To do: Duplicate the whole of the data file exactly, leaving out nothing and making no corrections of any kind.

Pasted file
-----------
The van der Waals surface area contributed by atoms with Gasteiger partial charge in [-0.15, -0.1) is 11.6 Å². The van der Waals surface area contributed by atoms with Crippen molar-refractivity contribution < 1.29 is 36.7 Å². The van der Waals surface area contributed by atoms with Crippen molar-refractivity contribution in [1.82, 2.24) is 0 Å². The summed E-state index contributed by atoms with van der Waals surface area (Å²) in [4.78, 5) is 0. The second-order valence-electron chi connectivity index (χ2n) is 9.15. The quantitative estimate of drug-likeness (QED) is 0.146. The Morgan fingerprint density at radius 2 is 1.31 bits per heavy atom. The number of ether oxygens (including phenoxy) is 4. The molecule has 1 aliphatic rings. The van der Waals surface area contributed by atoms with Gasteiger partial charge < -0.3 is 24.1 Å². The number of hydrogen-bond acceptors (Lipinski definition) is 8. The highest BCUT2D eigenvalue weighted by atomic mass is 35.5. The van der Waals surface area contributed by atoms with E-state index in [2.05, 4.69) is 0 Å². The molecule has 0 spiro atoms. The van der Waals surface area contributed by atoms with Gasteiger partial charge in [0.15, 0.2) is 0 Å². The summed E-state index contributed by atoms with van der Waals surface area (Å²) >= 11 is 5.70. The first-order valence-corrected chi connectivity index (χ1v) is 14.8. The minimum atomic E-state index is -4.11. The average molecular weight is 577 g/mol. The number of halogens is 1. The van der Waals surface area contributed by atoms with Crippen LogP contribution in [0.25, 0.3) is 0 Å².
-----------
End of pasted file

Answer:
The van der Waals surface area contributed by atoms with Gasteiger partial charge in [-0.15, -0.1) is 11.6 Å². The van der Waals surface area contributed by atoms with Crippen molar-refractivity contribution < 1.29 is 36.7 Å². The van der Waals surface area contributed by atoms with Crippen molar-refractivity contribution in [1.82, 2.24) is 0 Å². The summed E-state index contributed by atoms with van der Waals surface area (Å²) in [4.78, 5) is 0. The second-order valence-electron chi connectivity index (χ2n) is 9.15. The quantitative estimate of drug-likeness (QED) is 0.146. The Morgan fingerprint density at radius 2 is 1.31 bits per heavy atom. The number of ether oxygens (including phenoxy) is 4. The molecule has 1 aliphatic rings. The van der Waals surface area contributed by atoms with Gasteiger partial charge < -0.3 is 24.1 Å². The number of hydrogen-bond acceptors (Lipinski definition) is 8. The highest BCUT2D eigenvalue weighted by atomic mass is 35.5. The van der Waals surface area contributed by atoms with E-state index in [2.05, 4.69) is 0 Å². The molecule has 0 spiro atoms. The van der Waals surface area contributed by atoms with Gasteiger partial charge in [0.15, 0.2) is 0 Å². The summed E-state index contributed by atoms with van der Waals surface area (Å²) >= 11 is 5.70. The first-order valence-corrected chi connectivity index (χ1v) is 14.8. The minimum atomic E-state index is -4.11. The average molecular weight is 577 g/mol. The number of halogens is 1. The van der Waals surface area contributed by atoms with Crippen LogP contribution in [0.25, 0.3) is 0 Å².